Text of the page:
New Delhi: The air quality index (AQI) in Delhi-NCR moderated to 410 on Saturday evening as light rains helped to wash out some pollutants.
The AQI reading for Delhi, which was 435 on Saturday morning, reduced somewhat to 410 by the evening. More importantly, the PM 10 count has dropped from 'severe' to 'very poor' at 411.
The Central Pollution Control Board (CPCB) AQI reading for the past 24 hours at 4 p.m. on Saturday showed that Delhi was no more in the 'severe' category as values had dropped to 399, taking it to 'very poor' category.
The values were in the 'severe plus' category for the past five days, leading the Environment Pollution (Prevention and Control) Authority (EPCA) to declare a public health emergency in the national capital on Friday.
However, the AQI for Noida was still higher at 432 while Fatehabad and Hisar in Haryana reported dangerous levels of pollution at 493 and 490, respectively.
Among the other cities in north India with AQI in the 'severe' category were Hapur (444), Jind (459), Kaithal (408), Lucknow (422), Patna (428), Greater Noida (438), Ghaziabad (453), Faridabad (404), Bulandshahr (446) and Baghpat (435).
According to a forecast by Safar India, "After Friday's severe plus condition, air quality of Delhi significantly improved but continued to remain in the severe category."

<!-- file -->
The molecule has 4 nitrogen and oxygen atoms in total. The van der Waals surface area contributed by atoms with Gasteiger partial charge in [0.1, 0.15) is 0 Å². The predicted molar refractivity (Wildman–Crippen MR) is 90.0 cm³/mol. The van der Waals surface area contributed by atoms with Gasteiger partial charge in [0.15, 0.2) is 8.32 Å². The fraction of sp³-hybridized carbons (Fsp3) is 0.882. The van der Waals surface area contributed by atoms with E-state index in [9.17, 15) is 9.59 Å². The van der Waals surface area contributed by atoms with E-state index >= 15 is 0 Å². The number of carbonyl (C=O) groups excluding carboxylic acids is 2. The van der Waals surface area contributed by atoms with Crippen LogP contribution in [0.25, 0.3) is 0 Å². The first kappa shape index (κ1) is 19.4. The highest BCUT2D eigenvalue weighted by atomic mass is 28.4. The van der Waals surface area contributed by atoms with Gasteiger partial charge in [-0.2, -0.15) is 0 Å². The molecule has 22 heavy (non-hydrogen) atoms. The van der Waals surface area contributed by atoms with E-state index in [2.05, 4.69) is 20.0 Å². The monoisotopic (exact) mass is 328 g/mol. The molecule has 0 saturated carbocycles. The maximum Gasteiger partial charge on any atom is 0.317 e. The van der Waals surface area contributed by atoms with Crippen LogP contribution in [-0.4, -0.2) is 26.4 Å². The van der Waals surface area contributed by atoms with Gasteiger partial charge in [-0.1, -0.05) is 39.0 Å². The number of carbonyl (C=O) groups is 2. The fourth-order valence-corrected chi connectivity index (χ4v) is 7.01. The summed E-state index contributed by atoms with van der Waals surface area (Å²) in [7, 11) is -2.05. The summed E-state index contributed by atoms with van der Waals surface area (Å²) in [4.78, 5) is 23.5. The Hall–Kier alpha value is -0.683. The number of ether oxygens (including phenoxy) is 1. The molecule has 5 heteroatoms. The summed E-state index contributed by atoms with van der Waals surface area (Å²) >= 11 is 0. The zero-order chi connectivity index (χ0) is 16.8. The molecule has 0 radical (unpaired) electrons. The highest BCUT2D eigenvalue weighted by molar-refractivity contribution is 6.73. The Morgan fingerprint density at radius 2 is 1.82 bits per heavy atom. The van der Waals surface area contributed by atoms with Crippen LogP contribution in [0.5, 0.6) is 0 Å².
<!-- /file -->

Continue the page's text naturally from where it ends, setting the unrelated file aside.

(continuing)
The AQI is expected to remain in severe category till most of Saturday as surface wind speed is likely to remain calm and hence reduction may not be significant.
"However, the AQI is likely to recover further by Sunday to the upper end of very poor," Safar India said.
Aiding the recovery is the fact that drastic reduction has been recorded in effective stubble fire counts (268) in Haryana and Punjab during the last 24 hours after touching a peak value of 3,178 on October 31.
The stubble share in PM2.5 is now predicted to drop down significantly to 17 per cent on Saturday owing to reduction in fire counts and change in upper wind direction to northerly instead of north-north-westerly.
Earlier till Friday, in the wake of favourable boundary layer meteorology prevailing between Delhi and the stubble burning regions, supported by calm surface wind condition in Delhi, accumulation of pollutants sharply increased as stubble share in Delhi's PM2.5 touched a season high of 44 per cent on October 31 and 38 per cent on November 1.
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